News Release: WARWICK CAMP, Bermuda – Leading the Royal Bermuda Regiment Band & Corps of Drums, he enjoyed celebrating the island and her people all over the world as well as on home soil.
Now, after nearly 20 years, Major Dwight Robinson has passed on the baton.
Succeeding him, Lieutenant Sheldon Fox was appointed to the Regiment’s new role of Band Officer in September.
Lt Sheldon Fox
Maj Robinson’s musical career has included tattoos in Bermuda, Jamaica, Australia and Scotland.
He took part in Far East and Caribbean tours and represented the island at the Musikschau der Nationen (Music Show of Nations) in Germany.
Maj Robinson, who plays the trumpet, said: “What is most notable for me is certainly playing for the home crowd.”
Among his memorable performances – as well as numerous Bermuda Day parades – is the unveiling of a statue of former Miss World Gina Swainson.
Maj Robinson recalled: “That was a couple of years after she had actually won the beauty pageant, but it was still an occasion where we were celebrating someone who has performed and achieved well on a global stage, much like we’re doing now with Flora Duffy.”
He became Bandmaster in 2003 and Director of Music in 2006, effectively holding both roles since until Lt. Fox’s onboarding as a Staff NCO and subsequent Band Development Officer.
Maj Robinson said: “I’m really proud to be a Bermudian and having the opportunity to celebrate us, whether it’s locally, whether it is on the international stage, that’s a great concern of mine and something that I’ve always tried to position the band into being able to do.”
Asked what is needed to make a good bandmaster, Maj Robinson replied: “an appreciation of balance—work-life, particularly but also appreciating disparities in learning and the importance of matters to different people. Appreciating those differences and keeping the varied considerations in balance is important.”
“Music came naturally to me and appreciating that music and all of the elements around music don’t always come as naturally to everyone, so knowing how far to push an individual person, is something that would make a really good bandmaster.”
Maj Robinson added: “Because this is a unique organisationthat we work for, we kind of have to play both sides of a conversation – yes, I have to be empathetic to you as a fellow musician or as a subordinate musician, but at the same time, I also have to hold you responsible for the requirements of the organisation.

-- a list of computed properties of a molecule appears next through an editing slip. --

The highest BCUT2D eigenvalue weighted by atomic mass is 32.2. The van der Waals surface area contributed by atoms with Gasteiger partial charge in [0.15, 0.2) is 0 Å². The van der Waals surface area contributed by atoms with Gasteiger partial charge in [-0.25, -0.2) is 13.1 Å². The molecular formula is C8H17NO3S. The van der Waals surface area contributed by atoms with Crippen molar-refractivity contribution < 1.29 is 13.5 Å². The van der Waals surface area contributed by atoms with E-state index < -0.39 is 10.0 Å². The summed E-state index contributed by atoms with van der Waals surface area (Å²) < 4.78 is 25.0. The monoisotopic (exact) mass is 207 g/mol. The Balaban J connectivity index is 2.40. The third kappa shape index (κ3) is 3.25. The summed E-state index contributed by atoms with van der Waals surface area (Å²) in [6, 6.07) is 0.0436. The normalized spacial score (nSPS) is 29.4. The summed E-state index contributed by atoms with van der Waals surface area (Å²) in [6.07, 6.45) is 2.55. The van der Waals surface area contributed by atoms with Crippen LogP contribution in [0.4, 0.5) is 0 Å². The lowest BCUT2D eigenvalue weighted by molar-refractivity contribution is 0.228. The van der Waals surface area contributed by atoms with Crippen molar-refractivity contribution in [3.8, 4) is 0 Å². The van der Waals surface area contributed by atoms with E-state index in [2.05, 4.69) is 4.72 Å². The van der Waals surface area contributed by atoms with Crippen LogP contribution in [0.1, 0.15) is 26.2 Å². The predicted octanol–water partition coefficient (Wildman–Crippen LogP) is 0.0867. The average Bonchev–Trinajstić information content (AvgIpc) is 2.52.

“Finding where that needle fits can be tricky.”
Maj Robinson now has the post of career management officer – responsible for recruitment as well as the development and promotion of soldiers across the battalion.
He said his advice to Lt Fox was to “have fun”.
The new Band Officer, a cornet player, and his fellow musicians have been busy since his appointment in September.
Lt Fox said: “Within the first week, Her Majesty had passed so we did the proclamation parade.
“We also had the Peppercorn Ceremony and the band has done community engagements pretty much on a weekly basis since September.”
He added: “We do private events and we’ve also gone out and played at the football game for the Royal Bermuda Regiment football team, so we went out and supported them with a little bit of music as they were playing.”
Lt Fox, who attended the US Naval School of Music (NAVSOM) and graduated from the Senior Musician Course, Virginia Beach, Virginia in 2018 and completed a Student Bandmaster Development Course in Jamaica in 2019, explained that as a composer and the band’s second-in-command for the past five years, his own musical arrangements were already used.
Lt Fox attended the Royal Military Academy Sandhurst, Camberley, UK and commissioned a Lieutenant in December 2020, effectively serves as the Band Platoon Commander.
He plans to work with other musical organisations on the island, visit schools and demonstrate that “music is a very important part of the fabric of Bermuda”.
Lt Fox, who is also the Bandmaster for the Salvation Army Bermuda Divisional Band and Deputy Bandmaster at North Street Citadel Corps, added: “This is something that I’ve always wanted to do and I’m just grateful for the opportunity to continue and give back to the community.”
He added: “My main focus is developing my soldiers and taking care of them, that’s the overarching plan, moving forward.”
Looking ahead to the band’s role in Remembrance Day this week, Lt Fox explained: “We have some set pieces that we play every year to look back, like specific marches that have either a victory feel or historical context.”
He added: “As they lay the wreaths at the Cenotaph, we tend to play music that’s appropriate, so a nice, solemn hymn or we look back to the great funeral marches of Beethoven or Chopin.”
He pointed out: “We’re always looking for musicians.”